However, in the version shown below, ‘this’ is preservedwithin goodUserQuery() and errorResponse.

private goodUserQuery (response:any) {console.log("got data");}
private errorResponse (response:any) {alert("error getting data");}
public promiseCaller():void{
    this.queryService.submit(qstr, this.goodUserQuery, this.errorResponse);
}

It’s even preserved in the call to the queryService.submit call that takes place in a different service class, part of which is shown below:

public submit(query:string, goodResponse:any, errorResponse:any):any {
   return this.httpService(query).then(goodResponse, errorResponse);
}

So that’s odd.

The safe pattern appears to be that for small methods that I’m unlikely to extend, I’ll use fat arrow. Wrapping methods will extend just fine and will use the fat arrow functions inside. But I wouldn’t be able to extend the inner methods. Mostly, I think that’s fine and more likely to keep me out of trouble then accidentally typing ‘this’ when I should’ve typed ‘self’. So you basically have the choice:

scope.handleButtonPressFat = (strVal:string):void => {
   this.handleButtonPress(scope, strVal);
};
scope.handleButtonPress = function(strVal:string):void {
   self.handleButtonPress(scope, strVal);
};

But if you find yourself in a function that has been called out of a promise and closure isn’t working the way you think it should, try seeing if it can be fixed by using fat arrow.

TypeScript and AngularJS Unification?

Because of certain obscure reasons, AngularJS needs to do very particular things with “this”. Shortly after taking up TypeScript and trying to feed in Angular ‘objects’, I learned about how “Fat Arrow Notation” (FAN) allows for a clean interface with Angular. It’s covered in earlier posts, but the essence is

// Module that uses the angular controller, directive, factory and service defined above.
module AngularApp {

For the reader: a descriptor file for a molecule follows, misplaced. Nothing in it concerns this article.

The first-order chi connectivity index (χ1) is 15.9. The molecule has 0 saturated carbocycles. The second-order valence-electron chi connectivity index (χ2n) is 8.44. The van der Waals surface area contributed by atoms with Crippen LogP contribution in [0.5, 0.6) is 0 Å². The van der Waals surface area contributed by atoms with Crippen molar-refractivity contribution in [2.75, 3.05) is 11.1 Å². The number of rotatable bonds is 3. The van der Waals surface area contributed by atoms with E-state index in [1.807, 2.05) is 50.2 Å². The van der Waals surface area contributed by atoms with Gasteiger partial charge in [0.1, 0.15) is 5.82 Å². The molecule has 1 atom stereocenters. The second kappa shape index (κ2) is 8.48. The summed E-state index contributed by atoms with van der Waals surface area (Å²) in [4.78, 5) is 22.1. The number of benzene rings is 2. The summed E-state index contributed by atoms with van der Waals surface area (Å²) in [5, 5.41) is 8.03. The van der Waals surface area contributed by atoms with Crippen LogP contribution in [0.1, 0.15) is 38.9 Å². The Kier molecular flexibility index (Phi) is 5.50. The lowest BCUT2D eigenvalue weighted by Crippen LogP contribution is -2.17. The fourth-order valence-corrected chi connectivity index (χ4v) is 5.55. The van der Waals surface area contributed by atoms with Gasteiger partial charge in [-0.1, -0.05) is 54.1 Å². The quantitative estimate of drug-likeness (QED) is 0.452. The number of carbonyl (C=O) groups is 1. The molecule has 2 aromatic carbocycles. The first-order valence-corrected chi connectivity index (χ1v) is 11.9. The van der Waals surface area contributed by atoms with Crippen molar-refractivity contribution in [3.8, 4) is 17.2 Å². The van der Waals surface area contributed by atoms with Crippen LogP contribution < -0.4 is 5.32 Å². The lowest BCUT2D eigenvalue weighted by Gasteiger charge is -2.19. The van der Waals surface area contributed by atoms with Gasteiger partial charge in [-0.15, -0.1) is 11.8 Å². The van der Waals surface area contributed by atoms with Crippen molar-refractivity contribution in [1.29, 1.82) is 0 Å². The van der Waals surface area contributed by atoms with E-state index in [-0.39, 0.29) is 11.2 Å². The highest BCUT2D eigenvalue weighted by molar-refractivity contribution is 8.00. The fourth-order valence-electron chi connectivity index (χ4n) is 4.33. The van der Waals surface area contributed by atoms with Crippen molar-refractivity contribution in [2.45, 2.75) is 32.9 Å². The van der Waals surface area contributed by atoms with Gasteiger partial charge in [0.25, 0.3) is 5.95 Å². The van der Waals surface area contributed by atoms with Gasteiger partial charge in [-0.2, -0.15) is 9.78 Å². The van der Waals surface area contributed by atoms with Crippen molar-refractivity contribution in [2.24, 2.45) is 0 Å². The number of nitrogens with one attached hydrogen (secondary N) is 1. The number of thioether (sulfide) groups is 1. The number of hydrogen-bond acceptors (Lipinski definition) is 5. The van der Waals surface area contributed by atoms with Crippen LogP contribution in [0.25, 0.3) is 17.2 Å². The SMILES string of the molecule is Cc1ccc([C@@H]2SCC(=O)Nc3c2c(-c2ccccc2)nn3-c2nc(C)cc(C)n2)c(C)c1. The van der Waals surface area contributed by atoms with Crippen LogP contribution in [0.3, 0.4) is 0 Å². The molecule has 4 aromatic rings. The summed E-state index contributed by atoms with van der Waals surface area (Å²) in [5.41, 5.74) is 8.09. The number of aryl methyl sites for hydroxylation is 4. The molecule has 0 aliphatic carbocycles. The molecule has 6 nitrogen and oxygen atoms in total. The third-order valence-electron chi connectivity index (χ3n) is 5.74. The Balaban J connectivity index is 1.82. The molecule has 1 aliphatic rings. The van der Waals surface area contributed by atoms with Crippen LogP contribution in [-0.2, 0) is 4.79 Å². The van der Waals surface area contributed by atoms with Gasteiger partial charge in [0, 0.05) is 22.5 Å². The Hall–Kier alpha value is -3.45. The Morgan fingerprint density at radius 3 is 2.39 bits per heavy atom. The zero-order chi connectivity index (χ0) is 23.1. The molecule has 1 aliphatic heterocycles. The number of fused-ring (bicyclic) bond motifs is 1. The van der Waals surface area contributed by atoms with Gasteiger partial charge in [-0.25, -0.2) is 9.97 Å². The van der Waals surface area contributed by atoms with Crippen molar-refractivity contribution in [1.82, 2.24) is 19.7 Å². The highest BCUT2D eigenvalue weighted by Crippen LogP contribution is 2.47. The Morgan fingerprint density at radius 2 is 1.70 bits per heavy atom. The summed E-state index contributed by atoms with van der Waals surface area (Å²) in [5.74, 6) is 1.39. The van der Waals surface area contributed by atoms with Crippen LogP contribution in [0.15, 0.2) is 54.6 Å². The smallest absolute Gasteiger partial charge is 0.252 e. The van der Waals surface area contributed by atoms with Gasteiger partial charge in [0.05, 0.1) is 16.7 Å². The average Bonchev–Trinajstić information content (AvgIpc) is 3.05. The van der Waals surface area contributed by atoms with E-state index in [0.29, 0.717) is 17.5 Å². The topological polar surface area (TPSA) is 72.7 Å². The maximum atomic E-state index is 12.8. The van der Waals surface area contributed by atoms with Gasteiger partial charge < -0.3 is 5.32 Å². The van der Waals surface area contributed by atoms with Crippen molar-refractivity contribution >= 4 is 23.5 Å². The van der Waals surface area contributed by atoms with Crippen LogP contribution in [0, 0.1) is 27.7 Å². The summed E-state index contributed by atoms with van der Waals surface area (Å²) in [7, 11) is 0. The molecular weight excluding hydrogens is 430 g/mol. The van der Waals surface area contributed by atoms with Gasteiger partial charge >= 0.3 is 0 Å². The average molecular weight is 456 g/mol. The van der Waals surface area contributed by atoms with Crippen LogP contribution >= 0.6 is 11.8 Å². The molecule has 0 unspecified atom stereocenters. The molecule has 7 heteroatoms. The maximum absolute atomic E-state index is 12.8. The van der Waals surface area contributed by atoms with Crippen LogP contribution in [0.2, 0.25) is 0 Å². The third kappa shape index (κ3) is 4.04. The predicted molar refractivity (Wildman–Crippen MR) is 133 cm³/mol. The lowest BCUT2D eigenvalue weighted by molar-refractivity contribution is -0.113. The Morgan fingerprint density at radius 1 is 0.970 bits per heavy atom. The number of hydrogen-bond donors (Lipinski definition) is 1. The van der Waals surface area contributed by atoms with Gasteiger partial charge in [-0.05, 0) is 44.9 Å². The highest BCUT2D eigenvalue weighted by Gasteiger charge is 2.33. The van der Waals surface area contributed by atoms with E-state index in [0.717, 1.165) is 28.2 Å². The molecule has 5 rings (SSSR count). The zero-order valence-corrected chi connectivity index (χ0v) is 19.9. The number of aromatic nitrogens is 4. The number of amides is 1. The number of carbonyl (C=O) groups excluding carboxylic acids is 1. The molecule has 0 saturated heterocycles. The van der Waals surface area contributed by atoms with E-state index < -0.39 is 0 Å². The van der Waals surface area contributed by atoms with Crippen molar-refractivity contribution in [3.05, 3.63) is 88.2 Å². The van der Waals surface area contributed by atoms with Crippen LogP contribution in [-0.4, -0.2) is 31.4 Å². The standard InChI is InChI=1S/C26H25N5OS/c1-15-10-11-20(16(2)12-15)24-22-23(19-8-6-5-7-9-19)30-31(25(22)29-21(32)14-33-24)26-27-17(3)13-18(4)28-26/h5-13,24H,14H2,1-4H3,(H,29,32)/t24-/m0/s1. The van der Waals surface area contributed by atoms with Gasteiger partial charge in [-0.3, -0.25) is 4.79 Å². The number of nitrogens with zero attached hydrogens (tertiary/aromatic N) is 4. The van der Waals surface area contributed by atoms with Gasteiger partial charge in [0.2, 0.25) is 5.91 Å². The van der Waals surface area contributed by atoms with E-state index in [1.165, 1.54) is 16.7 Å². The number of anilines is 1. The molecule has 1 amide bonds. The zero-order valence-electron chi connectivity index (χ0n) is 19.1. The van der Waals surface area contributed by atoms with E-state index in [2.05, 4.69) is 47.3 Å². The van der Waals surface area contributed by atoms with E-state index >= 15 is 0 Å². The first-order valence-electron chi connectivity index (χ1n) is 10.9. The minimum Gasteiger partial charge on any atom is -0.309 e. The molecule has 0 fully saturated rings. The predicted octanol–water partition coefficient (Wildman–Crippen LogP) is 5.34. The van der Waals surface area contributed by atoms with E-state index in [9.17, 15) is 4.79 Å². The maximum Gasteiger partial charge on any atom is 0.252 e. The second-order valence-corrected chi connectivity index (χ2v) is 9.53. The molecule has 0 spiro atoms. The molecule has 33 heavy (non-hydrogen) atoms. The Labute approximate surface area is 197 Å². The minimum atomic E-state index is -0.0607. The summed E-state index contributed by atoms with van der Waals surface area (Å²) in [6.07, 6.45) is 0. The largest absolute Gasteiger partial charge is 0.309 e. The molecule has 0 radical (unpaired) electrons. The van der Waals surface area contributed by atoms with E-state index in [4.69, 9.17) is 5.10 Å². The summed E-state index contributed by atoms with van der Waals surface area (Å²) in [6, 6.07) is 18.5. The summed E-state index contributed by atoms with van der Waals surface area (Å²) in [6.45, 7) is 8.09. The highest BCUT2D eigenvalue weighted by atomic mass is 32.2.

// define how this application assembles.
   class AngularMain {
      serviceModule:ng.IModule;
      appModule:ng.IModule;

      public doCreate(angular:ng.IAngularStatic, tcontroller:Function, tservice:Function, tfactory:Function, tdirective:Function) {
         this.serviceModule = angular.module('globalsApp', [])
            .factory('GlobalsFactory', [tfactory])
            .service('GlobalsService', [tservice]);

         this.appModule = angular.module('simpleApp', ['globalsApp'])
            .controller('MainCtrl', ['GlobalsFactory', 'GlobalsService', '$timeout', tcontroller])
            .directive('testWidget', ['GlobalsService', tdirective]);
      }
   }
   // instantiate Angular with the components defined in the 'InheritApp' module above. Note that the directive and the factory
   // have to be instantiated before use.
   new AngularMain().doCreate(angular,
      InheritApp.TestController2,
      InheritApp.TestService,
      new InheritApp.TestFactory().ctor,
      new InheritApp.TestDirective().ctor);
}

Basically, the Angular parts that need to new() components (Controllers and Services) get the function pointer to the class, while components that depend on the object already being created (Directives and Factories) have a function pointer passed in that returns an object that in turn points to the innards of the class.